“NO WOMEN NEED APPLY.”
These four discouraging words of admonition often greeted female physicians looking for jobs in the frontier-era West. Despite the dire need for medical help, it seemed most trappers, miners, and emigrants would rather suffer and die than be treated by a female doctor. Nevertheless dozens of highly trained women headed West, where they endured hardship and prejudice as they set broken limbs, performed operations, delivered generations of babies–and solidified a place for women in the medical field.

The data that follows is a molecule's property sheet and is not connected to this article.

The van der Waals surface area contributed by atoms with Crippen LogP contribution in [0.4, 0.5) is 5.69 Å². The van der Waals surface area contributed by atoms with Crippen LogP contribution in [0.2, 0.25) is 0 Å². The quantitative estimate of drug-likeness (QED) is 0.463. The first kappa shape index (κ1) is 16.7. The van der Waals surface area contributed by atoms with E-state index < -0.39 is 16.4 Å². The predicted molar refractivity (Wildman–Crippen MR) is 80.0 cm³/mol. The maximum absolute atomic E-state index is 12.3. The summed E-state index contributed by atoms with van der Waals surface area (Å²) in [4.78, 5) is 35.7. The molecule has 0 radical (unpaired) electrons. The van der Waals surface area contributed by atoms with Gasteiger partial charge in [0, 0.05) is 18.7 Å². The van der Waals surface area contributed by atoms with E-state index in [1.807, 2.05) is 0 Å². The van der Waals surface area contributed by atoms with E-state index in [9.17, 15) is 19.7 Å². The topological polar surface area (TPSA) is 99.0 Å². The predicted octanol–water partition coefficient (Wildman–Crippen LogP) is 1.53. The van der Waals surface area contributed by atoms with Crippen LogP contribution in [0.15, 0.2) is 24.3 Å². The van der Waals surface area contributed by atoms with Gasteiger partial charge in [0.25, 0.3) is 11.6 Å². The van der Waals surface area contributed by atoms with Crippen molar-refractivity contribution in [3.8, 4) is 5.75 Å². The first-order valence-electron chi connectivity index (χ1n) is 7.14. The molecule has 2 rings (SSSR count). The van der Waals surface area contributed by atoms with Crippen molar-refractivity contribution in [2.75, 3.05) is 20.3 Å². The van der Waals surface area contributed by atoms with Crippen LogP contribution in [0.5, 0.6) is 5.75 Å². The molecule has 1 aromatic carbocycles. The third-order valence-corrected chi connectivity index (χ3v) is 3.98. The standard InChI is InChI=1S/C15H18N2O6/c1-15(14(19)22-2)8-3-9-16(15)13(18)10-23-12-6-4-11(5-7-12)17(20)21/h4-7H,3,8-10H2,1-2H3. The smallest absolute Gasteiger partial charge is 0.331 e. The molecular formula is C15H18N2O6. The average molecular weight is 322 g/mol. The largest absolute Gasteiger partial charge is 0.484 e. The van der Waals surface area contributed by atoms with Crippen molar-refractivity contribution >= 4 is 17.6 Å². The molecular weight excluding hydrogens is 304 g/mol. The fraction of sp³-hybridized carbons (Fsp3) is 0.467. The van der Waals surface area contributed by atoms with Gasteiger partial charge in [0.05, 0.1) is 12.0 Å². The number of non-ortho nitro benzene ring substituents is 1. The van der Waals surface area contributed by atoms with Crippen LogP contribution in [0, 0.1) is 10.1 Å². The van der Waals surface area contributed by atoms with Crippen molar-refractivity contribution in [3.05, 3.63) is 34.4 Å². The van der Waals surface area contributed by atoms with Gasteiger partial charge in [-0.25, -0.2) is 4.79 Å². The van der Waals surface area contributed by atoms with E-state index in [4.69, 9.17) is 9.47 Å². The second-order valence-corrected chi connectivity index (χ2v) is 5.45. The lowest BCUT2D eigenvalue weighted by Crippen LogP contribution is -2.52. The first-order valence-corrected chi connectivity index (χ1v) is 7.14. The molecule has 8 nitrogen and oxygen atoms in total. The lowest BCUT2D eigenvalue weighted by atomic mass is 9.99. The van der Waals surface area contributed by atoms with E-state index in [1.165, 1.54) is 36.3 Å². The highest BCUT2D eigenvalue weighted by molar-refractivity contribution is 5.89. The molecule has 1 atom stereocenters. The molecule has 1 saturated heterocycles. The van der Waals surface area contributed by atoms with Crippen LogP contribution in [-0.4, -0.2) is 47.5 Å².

Susan La Flesche, the youngest daughter of an Omaha Indian Chief, felt called to medicine when at the age of twelve she saw a woman die because a government-paid doctor was too busy hunting prairie chickens to help. Destitute divorcee Bethenia Owens Adair traded in laundry work for a successful medical practice. Flora Hayward Stanford, the first female doctor in Deadwood, was known to patch up gunfight victims and to treat the likes of Buffalo Bill Cody and Calamity Jane. With a determination and strength of spirit that resonates even today, these incredible women and seven others profiled in The Doctor Wore Petticoats are sure to inspire.